Media played an important role, in my sexual socialization. It seemed as if everyone had sex by the time they were eighteen years old and if not, they were a loser. Sex was suppose to make us cool. One of my girlfriends even pledged that if she did not lose her virginity by the age of eighteen, she was going to commit suicide. I got my first image of how I wanted my first time to be from the show ...
Still, Karintha shows us that women are highly sexual beings, just if author wanted to say that men could only be sexual from time to time, meanwhile women are always sexual. Women subconsciously strive towards sexual tension in their relations with men. It is ironic that, even though many critics describe Cane as progressive novel, a big number of politically incorrect ideas can still be found in it. Toomer sees women as being irrational and driven by instincts, while he describes men as more complex creatures. The best example, in this respect, is the story of Paul in Toomers Paul and Bona. It is a highly philosophical attempt to rationalize something very irrational, love.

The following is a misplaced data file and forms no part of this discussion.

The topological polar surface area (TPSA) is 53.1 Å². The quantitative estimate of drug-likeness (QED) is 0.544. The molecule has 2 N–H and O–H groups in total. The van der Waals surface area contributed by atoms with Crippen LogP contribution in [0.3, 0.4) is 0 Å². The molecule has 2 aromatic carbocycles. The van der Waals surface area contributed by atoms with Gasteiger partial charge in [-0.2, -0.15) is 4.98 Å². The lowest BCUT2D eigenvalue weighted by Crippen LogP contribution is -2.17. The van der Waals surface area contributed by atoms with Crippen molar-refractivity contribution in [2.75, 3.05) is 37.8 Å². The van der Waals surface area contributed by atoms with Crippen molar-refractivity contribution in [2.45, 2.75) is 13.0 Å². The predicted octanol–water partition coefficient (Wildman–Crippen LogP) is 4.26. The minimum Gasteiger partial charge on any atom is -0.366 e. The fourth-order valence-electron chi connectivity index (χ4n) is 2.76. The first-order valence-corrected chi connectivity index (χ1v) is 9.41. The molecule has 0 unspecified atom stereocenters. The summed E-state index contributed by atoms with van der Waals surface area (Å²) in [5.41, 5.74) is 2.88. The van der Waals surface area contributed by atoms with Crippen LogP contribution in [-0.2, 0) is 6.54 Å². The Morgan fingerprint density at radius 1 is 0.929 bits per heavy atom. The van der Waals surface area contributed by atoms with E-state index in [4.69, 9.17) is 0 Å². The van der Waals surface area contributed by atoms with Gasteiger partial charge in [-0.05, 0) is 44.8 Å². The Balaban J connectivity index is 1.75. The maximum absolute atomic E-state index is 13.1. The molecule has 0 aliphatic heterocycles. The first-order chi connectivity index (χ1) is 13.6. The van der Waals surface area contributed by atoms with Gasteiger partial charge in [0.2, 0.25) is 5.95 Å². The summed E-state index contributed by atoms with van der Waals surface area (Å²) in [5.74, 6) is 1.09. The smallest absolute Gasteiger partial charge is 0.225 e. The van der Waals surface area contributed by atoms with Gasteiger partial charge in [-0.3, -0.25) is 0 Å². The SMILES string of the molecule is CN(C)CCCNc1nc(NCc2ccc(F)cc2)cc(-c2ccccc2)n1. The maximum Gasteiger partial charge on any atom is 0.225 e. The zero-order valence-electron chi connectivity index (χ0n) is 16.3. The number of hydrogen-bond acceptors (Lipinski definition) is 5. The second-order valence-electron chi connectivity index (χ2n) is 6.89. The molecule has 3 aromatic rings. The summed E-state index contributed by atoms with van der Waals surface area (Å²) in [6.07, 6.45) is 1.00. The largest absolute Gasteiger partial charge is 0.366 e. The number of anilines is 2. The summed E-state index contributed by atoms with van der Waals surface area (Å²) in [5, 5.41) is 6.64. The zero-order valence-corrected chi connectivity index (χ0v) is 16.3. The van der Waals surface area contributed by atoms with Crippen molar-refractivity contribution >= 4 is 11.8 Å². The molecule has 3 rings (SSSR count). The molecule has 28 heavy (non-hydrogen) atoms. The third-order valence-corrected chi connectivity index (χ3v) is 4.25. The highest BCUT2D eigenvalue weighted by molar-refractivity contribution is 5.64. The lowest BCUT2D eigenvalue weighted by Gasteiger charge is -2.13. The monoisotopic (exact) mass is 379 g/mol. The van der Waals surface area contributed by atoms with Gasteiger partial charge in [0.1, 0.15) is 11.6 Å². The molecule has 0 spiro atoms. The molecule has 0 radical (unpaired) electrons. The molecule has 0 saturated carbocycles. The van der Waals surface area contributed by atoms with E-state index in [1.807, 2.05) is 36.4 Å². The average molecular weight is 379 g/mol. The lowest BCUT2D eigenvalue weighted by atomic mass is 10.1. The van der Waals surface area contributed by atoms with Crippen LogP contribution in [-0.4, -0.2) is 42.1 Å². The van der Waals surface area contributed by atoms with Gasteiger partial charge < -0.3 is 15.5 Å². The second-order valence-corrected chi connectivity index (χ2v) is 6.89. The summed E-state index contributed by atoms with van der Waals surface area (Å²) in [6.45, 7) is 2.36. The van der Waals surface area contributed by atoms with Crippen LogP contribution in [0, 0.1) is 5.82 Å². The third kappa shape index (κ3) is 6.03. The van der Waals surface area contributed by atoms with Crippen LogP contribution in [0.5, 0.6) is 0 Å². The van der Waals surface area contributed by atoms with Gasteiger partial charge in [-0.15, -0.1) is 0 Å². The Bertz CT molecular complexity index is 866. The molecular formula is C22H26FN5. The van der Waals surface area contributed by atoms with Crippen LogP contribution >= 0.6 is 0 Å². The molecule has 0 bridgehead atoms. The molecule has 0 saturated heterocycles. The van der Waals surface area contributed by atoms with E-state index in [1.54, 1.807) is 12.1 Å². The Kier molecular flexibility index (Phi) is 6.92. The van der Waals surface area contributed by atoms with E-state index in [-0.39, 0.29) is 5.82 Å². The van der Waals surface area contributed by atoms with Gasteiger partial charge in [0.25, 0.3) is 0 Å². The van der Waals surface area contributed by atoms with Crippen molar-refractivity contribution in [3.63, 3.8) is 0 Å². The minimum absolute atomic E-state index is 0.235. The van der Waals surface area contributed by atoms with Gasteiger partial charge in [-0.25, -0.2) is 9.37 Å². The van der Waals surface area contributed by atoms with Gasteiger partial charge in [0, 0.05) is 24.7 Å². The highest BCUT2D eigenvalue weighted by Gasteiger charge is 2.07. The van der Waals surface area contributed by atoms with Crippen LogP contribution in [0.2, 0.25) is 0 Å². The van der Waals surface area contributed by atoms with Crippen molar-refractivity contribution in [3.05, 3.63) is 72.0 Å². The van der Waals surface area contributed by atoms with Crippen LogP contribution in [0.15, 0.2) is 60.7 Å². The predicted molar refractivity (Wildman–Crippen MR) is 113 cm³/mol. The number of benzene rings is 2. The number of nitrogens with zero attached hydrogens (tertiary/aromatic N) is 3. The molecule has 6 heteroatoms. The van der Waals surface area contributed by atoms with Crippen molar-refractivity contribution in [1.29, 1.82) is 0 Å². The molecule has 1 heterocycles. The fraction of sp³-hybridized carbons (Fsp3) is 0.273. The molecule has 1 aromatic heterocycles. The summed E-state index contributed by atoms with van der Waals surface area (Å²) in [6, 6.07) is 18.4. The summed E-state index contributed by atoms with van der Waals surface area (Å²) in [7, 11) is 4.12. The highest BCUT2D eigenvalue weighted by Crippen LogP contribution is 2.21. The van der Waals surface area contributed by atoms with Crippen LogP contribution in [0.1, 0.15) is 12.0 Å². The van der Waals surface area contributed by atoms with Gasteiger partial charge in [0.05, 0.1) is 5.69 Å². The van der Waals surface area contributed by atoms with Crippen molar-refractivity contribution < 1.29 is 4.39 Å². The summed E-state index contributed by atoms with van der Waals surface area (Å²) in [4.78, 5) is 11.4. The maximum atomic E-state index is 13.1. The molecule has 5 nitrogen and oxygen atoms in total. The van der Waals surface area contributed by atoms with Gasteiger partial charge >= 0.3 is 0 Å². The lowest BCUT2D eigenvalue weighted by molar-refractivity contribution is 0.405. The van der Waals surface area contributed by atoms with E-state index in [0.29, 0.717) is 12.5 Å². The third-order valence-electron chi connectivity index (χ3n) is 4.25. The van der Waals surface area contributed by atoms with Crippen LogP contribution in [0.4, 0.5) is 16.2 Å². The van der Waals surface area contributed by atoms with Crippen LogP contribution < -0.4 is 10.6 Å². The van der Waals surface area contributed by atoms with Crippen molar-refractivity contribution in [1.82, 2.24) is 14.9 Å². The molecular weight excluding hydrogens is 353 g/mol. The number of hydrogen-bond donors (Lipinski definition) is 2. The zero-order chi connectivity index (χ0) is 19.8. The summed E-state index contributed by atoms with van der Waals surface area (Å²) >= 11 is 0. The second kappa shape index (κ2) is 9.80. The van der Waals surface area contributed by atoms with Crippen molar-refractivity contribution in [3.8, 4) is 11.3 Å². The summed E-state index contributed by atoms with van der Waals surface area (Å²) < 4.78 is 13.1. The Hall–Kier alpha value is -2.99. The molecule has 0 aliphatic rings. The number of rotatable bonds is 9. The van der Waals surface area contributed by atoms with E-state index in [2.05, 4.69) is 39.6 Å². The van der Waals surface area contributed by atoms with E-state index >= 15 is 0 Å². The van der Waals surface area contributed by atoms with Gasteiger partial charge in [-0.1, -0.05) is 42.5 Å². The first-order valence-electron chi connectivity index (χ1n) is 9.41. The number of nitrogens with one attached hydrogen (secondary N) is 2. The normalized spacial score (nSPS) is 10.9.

The character of Paul is attracted to a girl, named Bona. But instead of making some concrete steps towards realization of his dream, he wants to understand the true significance of his feelings first. He tries to rise above his emotions, in order to analyze them. Its not that he wants to see the object of his desire he wants to visualize the love itself. Paul concludes that the loves true essence will present itself, as long as he continues to actively look for it. His search for the illusive essence of love makes him to conclude that it can only be found in the expressions of nature. The notion of beautiful garden becomes Pauls tool in his quest. He says that he will wait until trees begin to bloom there, so that he can finally grasp loves meaning.
Of course, Pauls notion of garden appears to be purely symbolic. It is nothing but internal realization of his craving for clarity. Author shows himself as superior writer by giving this storyline an additional twist. One time Paul walks into the real garden, but the readers are still not sure about whether it happened in reality: something beautiful is going to happenI came intolife in the Gardens with one whom I did not knowI am going out and gather petalsI am going out and know her whom I brought here with me to these Gardens which are purple like a bed of roses would be at dusk (Toomer, p.78).